In 2010, Raytheon, a major U.S. defense contractor, unveiled the XOS 2, a robotic exoskeleton which imbued wearers with the power to effortlessly lift hundreds of pounds. Designed to be used by the military, the development of XOS 2 drew significant media attention and was even dubbed by Time Magazine as one of the 50 best inventions of the year.
Now, fast-forward 10 years later, and one observes interest coming from firms outside of the military as well.
How is this relevant to workers themselves during the burgeoning age of blue-collar exoskeletons?
“All of a sudden we see that those capabilities are also valuable in traditional blue collar work. So, traditional jobs where, you know, how fast you are or how strong you are really dictates your job performance and how well you succeed … These exoskeletons are being developed by the private sector for those types of jobs,” Gavin Kirkwood, a researcher in UCSB’s Department of Communication, said.
As private companies and blue collar workers grapple with a future marked by the entrance of exoskeletons — potentially alleviating the demands of physical labor in many occupations — researchers at UCSB are trying to understand what that means for workers, and what might make workers more open to a change of such magnitude in their own workplace.
Because, after all, how does the nature of work change when one’s own nature may have to change to accommodate a machine?
And going beyond that, how do people change what they think of themselves and their work when they’re doing their heavy lifting surrounded by a metal shell?
“We know that when it comes to technology adoption in organizations is that people are really sensitive to types of technologies that change how they identify with their work … or the type of job satisfaction that they get,” Kirkwood said.
“So you can see how in these traditional blue collar industries, the adoption of exoskeletons is really changing the way things work, and even changing what types of workers you would want in this position.”
Kirkwood, Christopher Otmar and Mohemmad Hansia, brought interpersonal adaptation theory (IAT) to breach such questions from the academic lens and hopefully shed some light on how work will evolve as humans find themselves in the company of coworkers made of metal and wires, rather than just flesh and bones.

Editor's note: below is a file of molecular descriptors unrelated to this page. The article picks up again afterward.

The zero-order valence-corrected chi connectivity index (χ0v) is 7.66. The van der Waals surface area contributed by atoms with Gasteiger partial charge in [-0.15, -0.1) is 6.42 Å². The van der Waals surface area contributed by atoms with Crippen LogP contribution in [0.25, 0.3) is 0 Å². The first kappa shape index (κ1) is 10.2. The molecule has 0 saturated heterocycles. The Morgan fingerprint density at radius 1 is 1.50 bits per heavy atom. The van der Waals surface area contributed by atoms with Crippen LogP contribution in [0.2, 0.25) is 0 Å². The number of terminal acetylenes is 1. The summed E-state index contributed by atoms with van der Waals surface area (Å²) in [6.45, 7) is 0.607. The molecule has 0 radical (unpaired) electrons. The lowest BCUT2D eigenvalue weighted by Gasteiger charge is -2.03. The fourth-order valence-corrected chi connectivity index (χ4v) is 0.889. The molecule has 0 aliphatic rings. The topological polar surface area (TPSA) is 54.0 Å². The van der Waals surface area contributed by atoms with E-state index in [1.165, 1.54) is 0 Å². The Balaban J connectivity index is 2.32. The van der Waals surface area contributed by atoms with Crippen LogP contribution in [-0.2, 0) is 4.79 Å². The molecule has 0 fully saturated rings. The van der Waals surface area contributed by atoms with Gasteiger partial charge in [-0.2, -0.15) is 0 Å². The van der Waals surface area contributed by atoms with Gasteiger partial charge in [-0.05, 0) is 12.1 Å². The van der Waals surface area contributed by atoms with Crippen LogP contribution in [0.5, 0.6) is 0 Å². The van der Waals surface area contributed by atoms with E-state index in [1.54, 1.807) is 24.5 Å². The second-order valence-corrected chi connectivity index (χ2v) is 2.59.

IAT is an assortment of various theories and frameworks intended to understand social interactions. In particular, the researchers brought forth aspects of IAT dealing with nonverbal communication in order to understand how humans and exoskeletons may achieve greater synchrony in movement, as well as what preferences humans themselves may have with regards to the nature of coordinated movement.
In order to inform their work using IAT, Kirkwood and his collaborators have been using data from research focusing on a confidential proprietary exoskeleton at Virginia Tech.
“We’ve been analyzing interviews of people who are using an early model of the suit. And it’s interesting to see the type of people that want the suit to just automatically move with them, and that makes them feel like they’re in more control over what they’re doing, versus the people who liked to feel like they actually have more control in terms of initiating movements,” Kirkwood said.
But there are also other issues bubbling up alongside the question of whether to embrace a more natural and unconscious synchrony versus one that is more conscious and deliberate, some of which are challenges to even the mere adoption of exoskeleton technology.
Most obviously, there are practical constraints imposed on those who use exoskeletons, and there is a degree of functionality that must be achieved to make it worth using them. Humans in exoskeletons, for instance, tend to be clumsier than those outside of them, at least in the present moment.
There are also psychological quandaries which serve as obstacles to widespread adoption, according to Kirkwood.
“So when we’re thinking about strategic synchrony it’s like, ‘Is something like fear of technology, going to keep workers from wanting to synchronize with the machine, or using it as it was designed?’,” Kirkwood said.
“So it kind of boils down to like the wearer’s perception, how they’re thinking about the machine, and what they desire when they’re using the machine.”
But one can even go further than that, Kirkwood argued, because in addition to how users will feel about exoskeletons, and how they may prefer to use exoskeletons, another important part of the equation is how exactly how workers may affiliate with the machines in a work context and what sort of relationship may exist between workers and exoskeletons.
And all of this is different — and perhaps more useful — research than social scientists working with new technology generally do, Kirkwood argued, because it’s in anticipation of a widespread change in how people and workers interact with technology, rather than a reaction to change which has already happened.
“Often one of the biggest problems — especially in the social sciences — is that we’re really too reactive. Research about Facebook didn’t happen until like several years after Facebook was actually being used by groups of people,” Kirkwood said.
“It’s kind of neat where I see the relationship between social science researchers and industry. They need to be collaborating with each other so that we can help anticipate what might be some problematic issues before people start using [new] technology.”